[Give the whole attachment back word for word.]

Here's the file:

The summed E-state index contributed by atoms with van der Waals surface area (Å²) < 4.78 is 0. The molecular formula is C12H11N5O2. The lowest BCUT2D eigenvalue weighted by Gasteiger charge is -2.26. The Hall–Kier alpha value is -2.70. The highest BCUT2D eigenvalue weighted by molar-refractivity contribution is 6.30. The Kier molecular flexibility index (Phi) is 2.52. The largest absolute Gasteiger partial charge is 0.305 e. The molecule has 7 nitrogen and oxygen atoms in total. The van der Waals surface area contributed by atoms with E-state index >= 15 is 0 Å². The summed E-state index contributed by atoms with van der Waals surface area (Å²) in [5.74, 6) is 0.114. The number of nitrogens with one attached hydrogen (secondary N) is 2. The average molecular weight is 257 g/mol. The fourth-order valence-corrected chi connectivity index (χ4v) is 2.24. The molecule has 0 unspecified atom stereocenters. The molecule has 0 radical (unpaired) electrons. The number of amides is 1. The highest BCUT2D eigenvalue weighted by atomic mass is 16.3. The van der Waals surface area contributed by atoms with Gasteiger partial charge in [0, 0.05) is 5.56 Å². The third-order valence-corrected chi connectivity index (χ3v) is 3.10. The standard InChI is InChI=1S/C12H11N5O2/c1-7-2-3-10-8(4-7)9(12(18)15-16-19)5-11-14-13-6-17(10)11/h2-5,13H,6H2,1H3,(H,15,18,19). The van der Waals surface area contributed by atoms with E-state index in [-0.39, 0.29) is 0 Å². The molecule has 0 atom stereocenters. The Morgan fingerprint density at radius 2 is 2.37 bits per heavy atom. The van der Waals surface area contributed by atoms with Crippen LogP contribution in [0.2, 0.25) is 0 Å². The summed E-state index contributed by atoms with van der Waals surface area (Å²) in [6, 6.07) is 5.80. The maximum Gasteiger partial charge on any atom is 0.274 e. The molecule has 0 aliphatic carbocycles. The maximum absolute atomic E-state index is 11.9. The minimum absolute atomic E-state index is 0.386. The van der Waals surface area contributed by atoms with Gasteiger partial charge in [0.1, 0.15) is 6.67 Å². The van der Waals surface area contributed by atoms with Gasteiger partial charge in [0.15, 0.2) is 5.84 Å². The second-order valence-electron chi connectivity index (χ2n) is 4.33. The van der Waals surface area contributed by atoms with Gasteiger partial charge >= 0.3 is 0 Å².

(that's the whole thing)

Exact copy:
The summed E-state index contributed by atoms with van der Waals surface area (Å²) < 4.78 is 0. The molecular formula is C12H11N5O2. The lowest BCUT2D eigenvalue weighted by Gasteiger charge is -2.26. The Hall–Kier alpha value is -2.70. The highest BCUT2D eigenvalue weighted by molar-refractivity contribution is 6.30. The Kier molecular flexibility index (Phi) is 2.52. The largest absolute Gasteiger partial charge is 0.305 e. The molecule has 7 nitrogen and oxygen atoms in total. The van der Waals surface area contributed by atoms with E-state index >= 15 is 0 Å². The summed E-state index contributed by atoms with van der Waals surface area (Å²) in [5.74, 6) is 0.114. The number of nitrogens with one attached hydrogen (secondary N) is 2. The average molecular weight is 257 g/mol. The fourth-order valence-corrected chi connectivity index (χ4v) is 2.24. The molecule has 0 unspecified atom stereocenters. The molecule has 0 radical (unpaired) electrons. The number of amides is 1. The highest BCUT2D eigenvalue weighted by atomic mass is 16.3. The van der Waals surface area contributed by atoms with Gasteiger partial charge in [0, 0.05) is 5.56 Å². The third-order valence-corrected chi connectivity index (χ3v) is 3.10. The standard InChI is InChI=1S/C12H11N5O2/c1-7-2-3-10-8(4-7)9(12(18)15-16-19)5-11-14-13-6-17(10)11/h2-5,13H,6H2,1H3,(H,15,18,19). The van der Waals surface area contributed by atoms with E-state index in [-0.39, 0.29) is 0 Å². The molecule has 0 atom stereocenters. The Morgan fingerprint density at radius 2 is 2.37 bits per heavy atom. The van der Waals surface area contributed by atoms with Crippen LogP contribution in [0.2, 0.25) is 0 Å². The summed E-state index contributed by atoms with van der Waals surface area (Å²) in [6, 6.07) is 5.80. The maximum Gasteiger partial charge on any atom is 0.274 e. The molecule has 0 aliphatic carbocycles. The maximum absolute atomic E-state index is 11.9. The minimum absolute atomic E-state index is 0.386. The van der Waals surface area contributed by atoms with Gasteiger partial charge in [0.1, 0.15) is 6.67 Å². The van der Waals surface area contributed by atoms with Gasteiger partial charge in [0.15, 0.2) is 5.84 Å². The second-order valence-electron chi connectivity index (χ2n) is 4.33. The van der Waals surface area contributed by atoms with Gasteiger partial charge >= 0.3 is 0 Å².